Car races are decided on the track. That will continue to be the case in the future. But virtual contests are on the rise. Welcome to the world of eSports.
"Curtains!” yells Lars Kern as his
Kern is a test and development driver at
The contestants are also another story in the world of eSports. One example would be “aTTaX Johnson”—also known as Niklas Krellenberg—who at twenty-seven is already a world rally champion on the Xbox gaming console. He steers his
Krellenberg is a new type of athlete. He doesn’t lift weights or send balls of any type flying across a court. Soccer players have amazing legs; race-car drivers are said to require extraordinary muscles in their buttocks. For gamers like Krellenberg, the eyes and hands are what count. Their fingers can perform up to five hundred actions per minute.
For some time now eSport tournaments have been filling arenas—but are these competitions really sports? “Of course they are,” says Krellenberg. “I do more than sports shooters, for example.” Athletic associations are beginning to share this view. In 2022 eSports will be a medal event at the Asian Games, and the International Olympic Committee is considering whether to include them at the Summer Games in Paris in 2024. This is hardly surprising. Worldwide sales of computer games exceeded one hundred billion U.S. dollars in 2016—more than the global film and music industries combined. Some 2.2 billion people compete regularly in these games. The best of them can live off the sport—quite well, in fact. They’re organized in professional teams, draw set salaries, and win high levels of prize money. Tournaments for League of Legends, a role-playing team game, can award millions of dollars to the winners.
Soccer clubs like VfL Wolfsburg in Germany’s Bundesliga have begun to add eSport teams to their organizations. “We want to reach young people with our programs,” explains Tim Schumacher, the club’s general manager. And of course there’s also a strong interest in “developing new marketing fields.” So Wolfsburg became the world’s first soccer club to offer contracts to eSport players.
Twenty-five-year-old Benedikt Saltzer and twenty-year-old Timo Siep, who have both won multiple German championships, have signed one-year contracts with the Wolfsburg team. “It’s growing very quickly,” says Saltzer, who lives off his skill with a controller, as does Siep. The trend has caught on throughout the sector. More pro clubs have followed suit and a virtual soccer league might just be a question of time. “That would be cool,” says Siep.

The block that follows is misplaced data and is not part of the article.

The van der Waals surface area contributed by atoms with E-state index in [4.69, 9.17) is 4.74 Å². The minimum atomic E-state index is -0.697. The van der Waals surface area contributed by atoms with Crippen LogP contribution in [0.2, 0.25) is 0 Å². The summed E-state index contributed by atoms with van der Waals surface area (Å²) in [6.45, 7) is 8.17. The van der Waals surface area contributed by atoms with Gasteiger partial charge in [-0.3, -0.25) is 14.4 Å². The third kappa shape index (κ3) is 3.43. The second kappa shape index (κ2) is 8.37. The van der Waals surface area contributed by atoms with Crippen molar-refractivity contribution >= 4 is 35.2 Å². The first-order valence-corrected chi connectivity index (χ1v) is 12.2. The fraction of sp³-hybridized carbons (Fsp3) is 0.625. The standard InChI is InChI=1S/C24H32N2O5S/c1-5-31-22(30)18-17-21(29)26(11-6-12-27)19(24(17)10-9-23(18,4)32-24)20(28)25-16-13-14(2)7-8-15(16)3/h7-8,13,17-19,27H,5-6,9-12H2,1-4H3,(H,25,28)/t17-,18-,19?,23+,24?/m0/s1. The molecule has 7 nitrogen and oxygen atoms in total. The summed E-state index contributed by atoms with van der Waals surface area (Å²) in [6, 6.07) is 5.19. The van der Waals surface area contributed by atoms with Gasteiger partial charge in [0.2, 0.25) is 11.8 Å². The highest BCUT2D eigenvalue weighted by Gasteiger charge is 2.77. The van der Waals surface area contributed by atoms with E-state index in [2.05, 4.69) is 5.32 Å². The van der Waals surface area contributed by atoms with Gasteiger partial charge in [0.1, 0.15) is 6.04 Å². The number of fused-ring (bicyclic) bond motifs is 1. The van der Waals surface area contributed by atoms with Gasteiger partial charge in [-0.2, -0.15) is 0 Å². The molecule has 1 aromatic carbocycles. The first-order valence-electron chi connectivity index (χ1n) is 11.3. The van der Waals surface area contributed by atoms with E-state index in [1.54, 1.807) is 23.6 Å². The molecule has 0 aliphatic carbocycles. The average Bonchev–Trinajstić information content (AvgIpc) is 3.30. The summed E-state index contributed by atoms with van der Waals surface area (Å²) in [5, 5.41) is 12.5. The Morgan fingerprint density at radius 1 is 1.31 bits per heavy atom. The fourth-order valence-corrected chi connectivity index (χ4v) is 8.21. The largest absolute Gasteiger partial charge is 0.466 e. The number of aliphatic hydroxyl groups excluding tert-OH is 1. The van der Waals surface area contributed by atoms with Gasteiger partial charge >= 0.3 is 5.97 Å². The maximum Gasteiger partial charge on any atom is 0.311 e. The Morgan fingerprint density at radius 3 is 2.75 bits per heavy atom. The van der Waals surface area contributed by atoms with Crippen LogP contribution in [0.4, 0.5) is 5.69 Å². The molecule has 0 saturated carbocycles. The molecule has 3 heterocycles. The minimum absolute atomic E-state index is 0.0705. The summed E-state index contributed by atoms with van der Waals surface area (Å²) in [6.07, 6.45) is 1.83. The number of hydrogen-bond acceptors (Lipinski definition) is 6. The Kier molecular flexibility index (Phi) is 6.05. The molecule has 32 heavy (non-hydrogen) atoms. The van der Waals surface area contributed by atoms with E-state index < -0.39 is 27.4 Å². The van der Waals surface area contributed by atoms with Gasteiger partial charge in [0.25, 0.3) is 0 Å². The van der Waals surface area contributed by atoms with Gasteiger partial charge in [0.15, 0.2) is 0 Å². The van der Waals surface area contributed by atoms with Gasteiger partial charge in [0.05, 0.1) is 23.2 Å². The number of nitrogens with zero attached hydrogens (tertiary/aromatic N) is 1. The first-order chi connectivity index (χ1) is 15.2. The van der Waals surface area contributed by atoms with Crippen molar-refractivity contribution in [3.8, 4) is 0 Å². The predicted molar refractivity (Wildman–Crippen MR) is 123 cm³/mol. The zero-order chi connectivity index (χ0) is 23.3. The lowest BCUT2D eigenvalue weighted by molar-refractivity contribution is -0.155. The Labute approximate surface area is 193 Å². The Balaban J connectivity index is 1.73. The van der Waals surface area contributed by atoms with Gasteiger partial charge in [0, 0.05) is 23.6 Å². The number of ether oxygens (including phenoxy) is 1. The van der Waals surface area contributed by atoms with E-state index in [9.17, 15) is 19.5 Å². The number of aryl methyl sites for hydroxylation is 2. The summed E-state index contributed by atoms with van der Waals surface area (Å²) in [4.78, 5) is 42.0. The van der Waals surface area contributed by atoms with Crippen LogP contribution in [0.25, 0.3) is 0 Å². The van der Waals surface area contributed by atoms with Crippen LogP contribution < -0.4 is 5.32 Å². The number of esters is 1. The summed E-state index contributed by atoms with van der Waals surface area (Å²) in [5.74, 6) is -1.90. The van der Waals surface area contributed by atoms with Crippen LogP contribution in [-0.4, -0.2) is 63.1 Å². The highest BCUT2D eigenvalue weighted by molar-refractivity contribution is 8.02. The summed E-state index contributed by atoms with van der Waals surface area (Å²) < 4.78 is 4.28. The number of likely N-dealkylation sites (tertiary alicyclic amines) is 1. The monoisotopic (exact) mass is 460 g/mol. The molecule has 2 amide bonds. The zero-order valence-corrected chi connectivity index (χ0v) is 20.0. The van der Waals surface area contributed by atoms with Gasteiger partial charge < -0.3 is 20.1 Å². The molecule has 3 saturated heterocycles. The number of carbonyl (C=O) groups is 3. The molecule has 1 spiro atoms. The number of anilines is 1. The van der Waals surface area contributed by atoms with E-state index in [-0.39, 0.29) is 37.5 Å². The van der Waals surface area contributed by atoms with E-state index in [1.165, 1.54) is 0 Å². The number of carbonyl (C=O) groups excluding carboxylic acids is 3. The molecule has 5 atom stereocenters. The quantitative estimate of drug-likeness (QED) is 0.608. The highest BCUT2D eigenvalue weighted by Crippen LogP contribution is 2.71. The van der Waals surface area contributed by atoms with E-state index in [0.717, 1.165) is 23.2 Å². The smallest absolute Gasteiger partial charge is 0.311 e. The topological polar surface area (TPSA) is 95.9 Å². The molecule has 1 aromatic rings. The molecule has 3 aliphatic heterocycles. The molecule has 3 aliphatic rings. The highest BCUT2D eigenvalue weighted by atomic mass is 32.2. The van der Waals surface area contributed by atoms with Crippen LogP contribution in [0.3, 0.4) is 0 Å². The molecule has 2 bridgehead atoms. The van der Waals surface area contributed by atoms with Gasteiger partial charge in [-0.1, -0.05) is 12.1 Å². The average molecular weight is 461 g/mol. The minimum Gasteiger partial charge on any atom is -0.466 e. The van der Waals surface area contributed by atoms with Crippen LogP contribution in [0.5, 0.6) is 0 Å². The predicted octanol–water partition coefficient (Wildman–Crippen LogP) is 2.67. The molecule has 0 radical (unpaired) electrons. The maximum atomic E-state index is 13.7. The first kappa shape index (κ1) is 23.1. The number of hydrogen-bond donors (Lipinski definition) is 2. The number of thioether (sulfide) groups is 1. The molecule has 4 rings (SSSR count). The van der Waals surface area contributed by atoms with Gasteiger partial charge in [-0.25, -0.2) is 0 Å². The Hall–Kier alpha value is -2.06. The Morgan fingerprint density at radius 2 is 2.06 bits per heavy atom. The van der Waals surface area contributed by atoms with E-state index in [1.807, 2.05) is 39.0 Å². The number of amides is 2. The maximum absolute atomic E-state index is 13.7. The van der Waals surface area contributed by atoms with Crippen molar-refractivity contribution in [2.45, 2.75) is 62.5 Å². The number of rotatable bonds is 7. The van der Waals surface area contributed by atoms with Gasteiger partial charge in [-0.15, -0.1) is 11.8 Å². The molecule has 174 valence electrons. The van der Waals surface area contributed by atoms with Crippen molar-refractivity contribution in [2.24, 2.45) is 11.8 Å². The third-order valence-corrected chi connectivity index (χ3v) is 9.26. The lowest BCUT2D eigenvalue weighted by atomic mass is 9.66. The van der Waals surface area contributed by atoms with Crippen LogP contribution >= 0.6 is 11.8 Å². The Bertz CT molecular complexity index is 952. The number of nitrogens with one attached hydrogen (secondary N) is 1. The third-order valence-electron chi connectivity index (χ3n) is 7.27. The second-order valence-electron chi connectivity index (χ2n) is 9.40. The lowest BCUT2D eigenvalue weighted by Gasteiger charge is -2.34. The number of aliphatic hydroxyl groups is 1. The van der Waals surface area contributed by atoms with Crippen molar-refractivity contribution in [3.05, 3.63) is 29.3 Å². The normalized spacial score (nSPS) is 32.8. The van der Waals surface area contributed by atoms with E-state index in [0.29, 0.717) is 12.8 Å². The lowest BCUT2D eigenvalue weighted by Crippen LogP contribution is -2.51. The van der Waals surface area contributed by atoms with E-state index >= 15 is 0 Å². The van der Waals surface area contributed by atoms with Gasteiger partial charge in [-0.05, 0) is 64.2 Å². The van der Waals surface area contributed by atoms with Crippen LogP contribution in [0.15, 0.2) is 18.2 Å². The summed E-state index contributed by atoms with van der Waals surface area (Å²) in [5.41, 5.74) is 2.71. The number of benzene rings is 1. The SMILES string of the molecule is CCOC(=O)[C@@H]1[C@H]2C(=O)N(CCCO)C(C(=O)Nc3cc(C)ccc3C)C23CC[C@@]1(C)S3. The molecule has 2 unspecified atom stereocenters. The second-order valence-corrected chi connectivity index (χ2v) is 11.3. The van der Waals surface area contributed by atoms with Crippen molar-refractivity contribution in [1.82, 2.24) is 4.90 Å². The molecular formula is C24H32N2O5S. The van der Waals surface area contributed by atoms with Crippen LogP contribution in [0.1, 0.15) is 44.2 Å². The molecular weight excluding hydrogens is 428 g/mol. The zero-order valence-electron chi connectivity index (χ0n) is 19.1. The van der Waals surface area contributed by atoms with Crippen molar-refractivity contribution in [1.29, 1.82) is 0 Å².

E-racing hasn’t made it that far yet. “But it certainly pays for my studies,” notes Krellenberg. During crucial periods he trains up to eight hours a day and is convinced that he’ll eventually be rewarded for his efforts. “It’s just starting to take off, and the momentum is unstoppable,” he says.
Professional structures are also starting to appear in motorsports. In the summer of 2017
“The gaming sector means a lot to us, because it enables us to provide an emotional and interactive brand experience to a young and extensive target group,” explains Sebastian Hornung,
Digital developments and rapidly accelerating process speeds have brought virtual racing to the attention of the traditional racing scene. “The lines between the two fields are starting to blur,” says Frank-Steffen Walliser,
What’s new are the possibilities for training drivers. How can young talent be encouraged? Console games can help address this question, says Walliser, because “many e-racers have acquired a very good foundation.” A virtual
Despite major advances in virtual racing, everyone recognizes that they’re different from racing in physical form. “The sense of speed isn’t the same; you can’t compare it with accelerating a real car,” says Kern. It’s difficult to convey that type of sensation in a virtual setting. The textures, spatial relations, and smells of a race car also play very special roles. “Which is why classic motorsports will continue,” predicts Kern. “But in the future, it’ll be side by side with virtual motorsports.”
million U.S. dollars of prize money were awarded at The International tournament in 2017.
million U.S. dollars are twenty-five-year-old Kuro “KuroKy” Salehi Takhasomi’s career prize earnings thus far. A German of Iranian descent, he’s currently the world’s most successful gamer. In 2017 he and his team won the Dota 2 tournament The International.
million U.S. dollars were the approximate level of sales—for media rights, advertising, sponsors, tickets, merchandising, and licensing—in the eSport sector in 2017, a good 40 percent more than in 2016. China and North America accounted for approximately half this figure, even though South Korea is considered the birthplace of eSports. The global number of spectators in 2017 was estimated at 385 million.
million U.S. dollars have been awarded at Dota 2 tournaments since these events were launched in 2013. This multiplayer online battle arena (MOBA) is the most lucrative game in the young history of eSports.
million computers on average streamed the world championship in September of 2017. Chinese fans made up the largest audience group by far, with more than thirty-two million views.
million people worldwide play the team combat game League of Legends (LoL) at least once a month.
By Frieder Pfeiffer
Photos by Sven Cichowicz